- Linkage disequilibrium measures
- Copy number variation
- Population genetics
- Genomic loss
Objective: Analyze the information contained in homozygous haplotypes detected with high density genotyping. Methods: We analyze the genotypes of ∼2,500 markers on chr 22 in 12 population samples, each including 200 individuals. We develop a measure of disequilibrium based on haplotype homozygosity and an algorithm to identify genomic segments characterized by non-random homozygosity (NRH), taking into account allele frequencies, missing data, genotyping error, and linkage disequilibrium. Results: We show how our measure of linkage disequilibrium based on homozygosity leads to results comparable to those of R2, as well as the importance of correcting for small sample variation when evaluating D′. We observe that the regions that harbor NRH segments tend to be consistent across populations, are gene rich, and are characterized by lower recombination. Conclusions: It is crucial to take into account LD patterns when interpreting long stretches of homozygous markers.
Copyright © 2006 S. Karger AG, Basel
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Department of Human Genetics, UCLA School of Medicine
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The international collaborative group on isolated populations members that are not listed separately as authors of this manuscript are: Maria Karayiorgoua, J. Louw Roosb, Herman Pretoriousb, Gabriel Bedoyac, Jorge Ospinad, Andres Ruiz-Linaresc, e, António Macedof, Joana Almeida Palhag, Peter Heutinkh, i, Yurii Aulchenkoj, Ben Oostraj, Cornelia van Duijnj, Marjo-Riitta Jarvelink, l, Teppo Varilom, n, Lynette Peddleo, Proton Rahmanp, Giovanna Pirasq, Maria Monneq, Leena Peltonenm, n, and the affiliations: aRockefeller University, New York, N.Y, USA; bUniversity of Pretoria Weskoppies Hospital, Pretoria, Republic of South Africa; cLaboratorio de Genetica Molecular, Universidad de Antioquia, and dDepartamento de Psiquiatria, Universidad de Antioquia, Medellin, Colombia; eThe Galton Laboratory, Department of Biology (Wolfson House), University College London, London, UK; fInstituto de Psicologia Médica, Faculdade de Medicina, Coimbra, and gLife and Health Sciences Research Institute (ICVS), School of Health Sciences, University of Minho, Braga, Portugal; hDepartment of Human Genetics, Section of Medical Genomics, VU University Medical Center, and iCenter for Neurogenomics and Cognitive Research, VU University and VU University Medical Center, Amsterdam and jGenetic Epidemiology Unit, Departments of Epidemiology, Biostatistics and Clinical Genetics, Erasmus Medical Center, Rotterdam, The Netherlands; kDepartment of Public Health Science and General Practice, University of Oulu, Oulu, Finland; lDepartment of Epidemiology and Public Health, Imperial College London, London, UK; mDepartment of Medical Genetics, University of Helsinki, and nDepartment of Molecular Medicine, National Public Health Institute, Biomedicum Helsinki, Helsinki, Finland; oNewfound Genomics, and pMemorial University of Newfoundland, Newfoundland, Canada; qDivision of Haematology, San Francesco Hospital, Nuoro, Italy.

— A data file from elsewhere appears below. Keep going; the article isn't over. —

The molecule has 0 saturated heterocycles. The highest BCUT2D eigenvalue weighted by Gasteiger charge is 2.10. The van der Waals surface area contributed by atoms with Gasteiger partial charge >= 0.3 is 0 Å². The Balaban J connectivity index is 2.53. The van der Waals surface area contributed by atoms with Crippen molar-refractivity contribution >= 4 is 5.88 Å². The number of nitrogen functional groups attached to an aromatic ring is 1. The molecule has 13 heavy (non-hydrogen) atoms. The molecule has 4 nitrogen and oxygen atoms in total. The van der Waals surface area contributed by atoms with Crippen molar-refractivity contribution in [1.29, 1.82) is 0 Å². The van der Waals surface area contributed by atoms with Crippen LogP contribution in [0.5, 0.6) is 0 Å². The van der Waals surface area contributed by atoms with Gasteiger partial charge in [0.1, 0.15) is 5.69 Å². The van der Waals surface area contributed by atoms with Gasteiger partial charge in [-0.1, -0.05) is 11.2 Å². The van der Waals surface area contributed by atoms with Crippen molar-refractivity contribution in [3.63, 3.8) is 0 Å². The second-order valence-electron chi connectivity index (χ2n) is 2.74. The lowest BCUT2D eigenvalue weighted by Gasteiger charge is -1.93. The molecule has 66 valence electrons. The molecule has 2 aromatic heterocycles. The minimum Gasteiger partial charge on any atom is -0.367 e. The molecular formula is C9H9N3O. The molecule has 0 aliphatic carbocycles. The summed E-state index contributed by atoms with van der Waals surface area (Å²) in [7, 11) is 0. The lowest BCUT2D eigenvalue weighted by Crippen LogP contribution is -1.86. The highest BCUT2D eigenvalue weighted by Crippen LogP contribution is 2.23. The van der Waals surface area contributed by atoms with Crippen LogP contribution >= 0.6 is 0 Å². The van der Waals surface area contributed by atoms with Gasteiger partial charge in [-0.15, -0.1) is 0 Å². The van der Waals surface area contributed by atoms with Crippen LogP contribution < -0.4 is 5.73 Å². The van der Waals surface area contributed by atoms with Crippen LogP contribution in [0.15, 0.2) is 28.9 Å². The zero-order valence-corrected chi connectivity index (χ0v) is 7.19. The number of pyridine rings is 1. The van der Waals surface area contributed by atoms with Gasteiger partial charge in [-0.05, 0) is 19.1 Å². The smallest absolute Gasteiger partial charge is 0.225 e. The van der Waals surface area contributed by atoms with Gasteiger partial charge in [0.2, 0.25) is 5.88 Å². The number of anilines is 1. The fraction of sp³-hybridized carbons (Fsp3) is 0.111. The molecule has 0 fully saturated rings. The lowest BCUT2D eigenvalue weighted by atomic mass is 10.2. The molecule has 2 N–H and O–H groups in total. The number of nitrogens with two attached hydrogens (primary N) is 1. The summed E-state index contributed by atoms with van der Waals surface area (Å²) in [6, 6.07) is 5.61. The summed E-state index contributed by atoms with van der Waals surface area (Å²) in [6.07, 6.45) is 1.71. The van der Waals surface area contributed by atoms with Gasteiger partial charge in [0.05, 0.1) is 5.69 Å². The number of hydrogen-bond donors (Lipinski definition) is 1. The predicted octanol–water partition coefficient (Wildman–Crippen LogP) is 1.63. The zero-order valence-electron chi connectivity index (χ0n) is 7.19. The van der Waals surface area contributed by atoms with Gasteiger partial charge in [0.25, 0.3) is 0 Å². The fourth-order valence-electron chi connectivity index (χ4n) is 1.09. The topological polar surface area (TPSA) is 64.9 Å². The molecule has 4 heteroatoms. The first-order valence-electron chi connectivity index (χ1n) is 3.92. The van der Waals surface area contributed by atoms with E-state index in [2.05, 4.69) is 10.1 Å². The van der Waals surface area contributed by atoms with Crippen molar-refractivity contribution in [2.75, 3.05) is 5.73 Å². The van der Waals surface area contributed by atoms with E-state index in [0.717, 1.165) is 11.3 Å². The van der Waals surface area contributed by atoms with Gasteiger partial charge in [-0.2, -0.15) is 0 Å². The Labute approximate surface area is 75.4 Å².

Received: May 3, 2006
Accepted after revision: August 7, 2006
Published online: October 30, 2006
Number of Print Pages : 15
Number of Figures : 7, Number of Tables : 1, Number of References : 22
Human Heredity (International Journal of Human and Medical Genetics)
Vol. 62, No. 4, Year 2006 (Cover Date: December 2006)
Journal Editor: Devoto, M. (Philadelphia, Pa.)
ISSN: 0001–5652 (print), 1423–0062 (Online)
For additional information: http://www.karger.com/HHE
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